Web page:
A former Apple product manager and Medtronic sales rep has launched his own company, Murj Inc., to liberate clinicians from paper processes and inefficient device management tools using digital health technology.
Todd Butka's resume has two key details that set him apart from other medtech entrepreneurs: his experience as a product development manager for Apple, and his experience as a sales representative for the largest pure-play medical device company in the world, Medtronic.
|Don't miss a chance to have a candid conversation with Apple co-founder Steve "Woz" Wozniak, the 2017 keynote speaker at MD&M East, June 13-15, in New York.|
Now, Butka is taking what he learned from both of his earlier career paths and applying it to a new digital health company he founded in late 2014.
Butka told Qmed that his experience at Apple left a lasting impression of the thought and detail that goes into product design, and how that can influence behavior. Then, at Medtronic, he got to work with life-saving, implantable devices, and see first-hand how those technologies impact patients. But he also recognized some unmet needs in the field.
"I was left managing some of these devices, and the tools to acquire information, and document information, and reflect back on information was inadequate," Butka said. "They were inefficient, and costly for the care providers to manage these patients. So, as great as the technology is that's implanted, the technology to manage the information coming out of the devices hadn't really evolved at the pace that the devices had."
And that's how he ended up the founder and CEO of Murj Inc., a Santa Cruz, CA-based digital health startup that is trying to help clinicians streamline care for patients with implantable cardiac devices. The company's product of the same name, Murj, is a cloud-based, HIPAA-compliant application accessed through a secure web browser. The solution is designed to consolidate data from all implantable cardiac device types and manufacturers into an elegant, robust platform intended to deliver rapid clinical care, and deep patient insight.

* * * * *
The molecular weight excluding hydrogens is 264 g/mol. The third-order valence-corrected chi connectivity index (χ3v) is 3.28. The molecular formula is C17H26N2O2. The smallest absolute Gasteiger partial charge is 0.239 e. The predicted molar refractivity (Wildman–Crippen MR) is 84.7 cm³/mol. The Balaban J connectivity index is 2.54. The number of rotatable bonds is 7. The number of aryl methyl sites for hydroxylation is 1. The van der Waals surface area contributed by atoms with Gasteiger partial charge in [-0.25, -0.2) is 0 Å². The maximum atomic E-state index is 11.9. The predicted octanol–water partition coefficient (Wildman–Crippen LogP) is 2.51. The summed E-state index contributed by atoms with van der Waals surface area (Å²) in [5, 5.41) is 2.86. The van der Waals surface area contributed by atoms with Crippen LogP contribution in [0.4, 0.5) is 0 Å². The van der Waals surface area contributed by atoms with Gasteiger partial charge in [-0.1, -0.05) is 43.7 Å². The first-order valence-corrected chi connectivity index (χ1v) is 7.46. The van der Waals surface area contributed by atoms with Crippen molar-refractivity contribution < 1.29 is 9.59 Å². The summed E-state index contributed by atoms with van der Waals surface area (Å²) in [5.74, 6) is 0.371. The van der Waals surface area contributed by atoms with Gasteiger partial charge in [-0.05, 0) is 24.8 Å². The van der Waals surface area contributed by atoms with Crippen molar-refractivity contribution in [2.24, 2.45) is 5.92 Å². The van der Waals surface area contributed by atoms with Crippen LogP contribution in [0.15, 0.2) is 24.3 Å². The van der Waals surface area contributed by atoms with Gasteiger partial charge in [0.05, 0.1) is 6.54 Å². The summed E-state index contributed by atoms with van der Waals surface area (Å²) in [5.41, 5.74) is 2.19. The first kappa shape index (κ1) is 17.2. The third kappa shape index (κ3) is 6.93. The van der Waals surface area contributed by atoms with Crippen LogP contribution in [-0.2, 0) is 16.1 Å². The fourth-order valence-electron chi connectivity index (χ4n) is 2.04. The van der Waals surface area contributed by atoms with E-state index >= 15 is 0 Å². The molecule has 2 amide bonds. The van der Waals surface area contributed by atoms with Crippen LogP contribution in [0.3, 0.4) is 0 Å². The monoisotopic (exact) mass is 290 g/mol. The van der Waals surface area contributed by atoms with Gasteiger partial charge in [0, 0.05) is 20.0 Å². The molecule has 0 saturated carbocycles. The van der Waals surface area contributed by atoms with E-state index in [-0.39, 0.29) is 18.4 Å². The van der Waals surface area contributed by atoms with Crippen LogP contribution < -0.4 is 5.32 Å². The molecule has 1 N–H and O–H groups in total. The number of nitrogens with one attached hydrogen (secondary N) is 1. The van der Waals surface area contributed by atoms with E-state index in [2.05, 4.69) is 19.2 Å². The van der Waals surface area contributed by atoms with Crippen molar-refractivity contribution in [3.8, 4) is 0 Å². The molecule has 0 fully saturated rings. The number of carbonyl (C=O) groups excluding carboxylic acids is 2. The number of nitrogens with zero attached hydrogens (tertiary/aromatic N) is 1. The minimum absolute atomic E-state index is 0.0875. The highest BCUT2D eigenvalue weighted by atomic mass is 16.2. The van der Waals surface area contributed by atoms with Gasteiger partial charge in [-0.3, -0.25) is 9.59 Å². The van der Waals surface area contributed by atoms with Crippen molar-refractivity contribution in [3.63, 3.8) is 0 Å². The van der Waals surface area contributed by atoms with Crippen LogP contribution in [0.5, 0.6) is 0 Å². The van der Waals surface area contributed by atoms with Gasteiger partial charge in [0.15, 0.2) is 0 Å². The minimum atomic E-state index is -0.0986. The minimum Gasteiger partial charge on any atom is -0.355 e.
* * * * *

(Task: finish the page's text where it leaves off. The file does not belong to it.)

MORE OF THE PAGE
"It just started to resonate more, and more, that there is a better way, a thoughtful way, and an effective way, to do this," Butka said. "So that's why I started Murj."
The company has already earned support in the venture capital community, which is not an easy feat for medtech startups. Murj has raised more than $4.5 million in financing, which includes an earlier seed round, and a more recent series A financing. True Ventures led the most recent round, and was joined by Social Capital, as well as the company's seed investors.
But it wasn't easy setting out on his own.
"Raising the money was something I had never done before. I was a career corporate guy, I've worked for the largest of the best really, Medtronic and Apple," Butka said. "Just jumping off this big ship where I knew I had a great career was a big hurdle in and of itself, but finding great venture groups that, A, understood the technology and the problem, and B, believed that a guy like me can work with each of these large manufacturers like a Boston Scientific, and a Medtronic, that was a pretty big hurdle to really prove out that we can accomplish something with these big companies."
What sold True Ventures, Social Capital, and other investors on the potential of Murj, Butka said, is the fact that he is not trying to reinvent the wheel in terms of how physicians get paid. "I'm not creating a technology where I have to lobby Medicare for reimbursement, the reimbursement will follow the [implantable] devices," he said. "The fact that there was an established reimbursement model let down the guards for many venture groups."
Butka also said the investors seemed to appreciate the value of his previous medical device sales experience. "I didn't realize, in the startup world, the value of my sales experience. They appreciated that more than I did," he said. "We are hyper-focused on who our customer is, we understand our market."
Jon Callaghan, co-founder of True Ventures, said Murj fits his firm's profile perfectly by showing dedication to having a broad, long-term impact on the market. "As implantable and wearable cardiac devices proliferate, the need for advanced tools to manage the data flowing from these devices is paramount," he said.
The company will continue to evolve its product, Butka said, and can push out updates as frequently as necessary. The company has piloted the solution at five sites, and is now ready to emerge from stealth mode and focus on sales and marketing.
"This is a great industry with amazing, life-saving technologies, and I just hope that we can complement the industry well, and continue to make it evolve into a stronger industry," Butka said.
Amanda Pedersen is Qmed's news editor. Contact her at [email protected]